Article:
In french we just call it "la Légion" but we can use LE for the 13 DBLE (Bir Hakeim) which means "13eme Demi-Brigade de la Légion Etrangère" or 13th Half Brigade of the Foreign Legion. Anyway for the another units we call them :
R.E.P for "Régiment Etranger Parachutiste" or in english "Parachute Foreign Regiment". in Indochina that was only battalion so it was called B.E.P
R.E.C for "Régiment Etranger de Cavalerie" or "Cavalry Foreign Regiment"
R.E.I for "Régiment Etranger d'Infanterie" or "Infantry Foreign Regiment"
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To Rob

Post by Dackelstaffel » Fri Jan 02, 2004 5:20 pm

Hi,

1) I was saying they were german not only Waffen SS
2) The Indochina war didn't start with Dien Bien Phu in 1954 but with the japanese "coup" of the 9th march 1945 and the real big clash with the Viet minh has occured the 19th December 1946
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Post by George Lepre » Sat Jan 03, 2004 2:54 am

Hi Rob -

Thanks for your post. I have heard the "SS in Indochina" myth for many years and even posted a lengthy message on this topic on the old Feldgrau board. Here's (basically) what I wrote:

The "SS in Indochina" myth began even before the release of the novel The Devil's Guard. It originated from Soviet-bloc Communist sources and the PCF in France itself. In addition, several memoirs were published by Legion deserters in the DDR in the 1950s that further perpetuated the story. However, all of the serious historians of the Legion agree that it was false. Their analyses can be summed up as follows:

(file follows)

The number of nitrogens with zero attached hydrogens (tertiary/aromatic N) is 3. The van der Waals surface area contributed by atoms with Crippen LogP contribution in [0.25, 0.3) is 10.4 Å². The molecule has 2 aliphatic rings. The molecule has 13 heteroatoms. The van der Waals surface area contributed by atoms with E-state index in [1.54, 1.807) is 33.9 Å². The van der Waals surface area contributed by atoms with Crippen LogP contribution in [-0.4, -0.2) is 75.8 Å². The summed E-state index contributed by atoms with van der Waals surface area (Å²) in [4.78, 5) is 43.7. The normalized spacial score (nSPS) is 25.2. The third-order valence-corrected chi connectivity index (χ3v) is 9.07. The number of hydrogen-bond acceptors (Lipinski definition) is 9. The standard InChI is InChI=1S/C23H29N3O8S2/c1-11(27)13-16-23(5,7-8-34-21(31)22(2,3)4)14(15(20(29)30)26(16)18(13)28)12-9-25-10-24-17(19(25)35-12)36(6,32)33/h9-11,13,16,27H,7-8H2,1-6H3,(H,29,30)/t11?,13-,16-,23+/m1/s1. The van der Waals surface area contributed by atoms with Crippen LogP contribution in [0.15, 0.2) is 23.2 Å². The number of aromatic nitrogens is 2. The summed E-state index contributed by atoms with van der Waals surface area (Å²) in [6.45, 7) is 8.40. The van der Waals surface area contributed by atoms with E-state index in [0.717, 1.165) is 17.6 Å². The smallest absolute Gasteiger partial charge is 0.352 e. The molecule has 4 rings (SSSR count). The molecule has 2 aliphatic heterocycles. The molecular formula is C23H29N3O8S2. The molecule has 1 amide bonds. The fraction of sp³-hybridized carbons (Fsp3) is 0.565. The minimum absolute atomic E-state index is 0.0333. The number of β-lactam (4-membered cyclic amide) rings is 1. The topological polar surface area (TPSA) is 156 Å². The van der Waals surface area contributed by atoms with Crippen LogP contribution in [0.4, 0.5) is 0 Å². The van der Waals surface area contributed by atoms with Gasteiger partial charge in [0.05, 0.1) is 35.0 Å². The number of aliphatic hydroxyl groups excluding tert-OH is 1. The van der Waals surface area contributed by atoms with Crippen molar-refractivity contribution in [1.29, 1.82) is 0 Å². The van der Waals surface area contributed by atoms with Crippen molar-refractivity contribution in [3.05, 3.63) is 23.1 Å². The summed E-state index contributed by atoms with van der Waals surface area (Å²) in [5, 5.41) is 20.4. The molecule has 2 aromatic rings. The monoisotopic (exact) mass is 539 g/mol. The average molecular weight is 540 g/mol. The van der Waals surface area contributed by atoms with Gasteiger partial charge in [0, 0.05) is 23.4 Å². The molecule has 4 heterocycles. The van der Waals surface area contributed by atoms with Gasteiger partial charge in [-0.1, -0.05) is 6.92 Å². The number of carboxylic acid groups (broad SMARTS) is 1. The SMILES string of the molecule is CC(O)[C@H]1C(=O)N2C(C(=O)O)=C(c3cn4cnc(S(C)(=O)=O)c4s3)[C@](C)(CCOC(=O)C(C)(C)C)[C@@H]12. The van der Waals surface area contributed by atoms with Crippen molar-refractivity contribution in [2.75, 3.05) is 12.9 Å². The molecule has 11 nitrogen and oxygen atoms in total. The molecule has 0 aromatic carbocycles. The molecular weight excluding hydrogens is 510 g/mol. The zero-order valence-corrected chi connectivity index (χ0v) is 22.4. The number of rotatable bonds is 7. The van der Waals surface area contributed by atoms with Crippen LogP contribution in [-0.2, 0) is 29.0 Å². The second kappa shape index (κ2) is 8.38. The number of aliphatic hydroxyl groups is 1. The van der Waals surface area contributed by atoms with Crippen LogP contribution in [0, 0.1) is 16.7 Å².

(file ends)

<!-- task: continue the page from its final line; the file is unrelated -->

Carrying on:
The best book on the subject by far is Eckard Michels' Deutsche in der Fremdenlegion, 1871-1965: Mythen und Realitaeten. Although he was denied access to the Legion's own archive in Aubagne, Michels was able to view some great files in the SHAT at Chateau Vincennes. Michels studied the available data and concluded that a (very) small number of ex-Waffen-SS men were able to enter the Legion before 1947. This is when the French government caught wind of the story and demanded a crackdown. After that, Legion recruiters screened prospective volunteers very carefully. One French officer stated that the number of SS men accepted into the Legion shortly after the war was "not more than sixty or seventy."

The American historian Douglas Porch was permitted access to the Aubagne archive. (VERY few historians have ever been allowed in there.) He was allowed to see everything except the Justice Militaire files. He too concluded that there were very few SS in the Legion after the war. He says that of the few SS who were admitted, most were non-Germans, i.e. Flemish, Hungarians, etc.